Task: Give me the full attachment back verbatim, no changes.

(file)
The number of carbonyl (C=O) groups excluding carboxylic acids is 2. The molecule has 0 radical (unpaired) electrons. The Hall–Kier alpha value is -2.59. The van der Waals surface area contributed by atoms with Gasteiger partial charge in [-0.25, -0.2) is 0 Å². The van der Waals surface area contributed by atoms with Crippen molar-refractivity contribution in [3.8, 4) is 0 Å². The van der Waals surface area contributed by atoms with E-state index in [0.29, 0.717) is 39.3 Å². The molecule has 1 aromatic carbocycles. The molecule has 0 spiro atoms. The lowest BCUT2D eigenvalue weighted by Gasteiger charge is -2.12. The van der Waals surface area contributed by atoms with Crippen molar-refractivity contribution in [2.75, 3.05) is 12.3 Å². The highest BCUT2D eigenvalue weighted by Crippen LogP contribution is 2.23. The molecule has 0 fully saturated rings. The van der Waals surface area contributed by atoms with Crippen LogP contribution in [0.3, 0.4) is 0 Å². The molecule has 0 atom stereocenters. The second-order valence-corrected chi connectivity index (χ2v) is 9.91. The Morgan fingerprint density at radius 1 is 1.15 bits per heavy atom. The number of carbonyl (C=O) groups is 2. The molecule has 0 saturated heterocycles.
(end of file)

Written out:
The number of carbonyl (C=O) groups excluding carboxylic acids is 2. The molecule has 0 radical (unpaired) electrons. The Hall–Kier alpha value is -2.59. The van der Waals surface area contributed by atoms with Gasteiger partial charge in [-0.25, -0.2) is 0 Å². The van der Waals surface area contributed by atoms with Crippen molar-refractivity contribution in [3.8, 4) is 0 Å². The van der Waals surface area contributed by atoms with E-state index in [0.29, 0.717) is 39.3 Å². The molecule has 1 aromatic carbocycles. The molecule has 0 spiro atoms. The lowest BCUT2D eigenvalue weighted by Gasteiger charge is -2.12. The van der Waals surface area contributed by atoms with Crippen molar-refractivity contribution in [2.75, 3.05) is 12.3 Å². The highest BCUT2D eigenvalue weighted by Crippen LogP contribution is 2.23. The molecule has 0 fully saturated rings. The van der Waals surface area contributed by atoms with Crippen LogP contribution in [0.3, 0.4) is 0 Å². The molecule has 0 atom stereocenters. The second-order valence-corrected chi connectivity index (χ2v) is 9.91. The Morgan fingerprint density at radius 1 is 1.15 bits per heavy atom. The number of carbonyl (C=O) groups is 2. The molecule has 0 saturated heterocycles.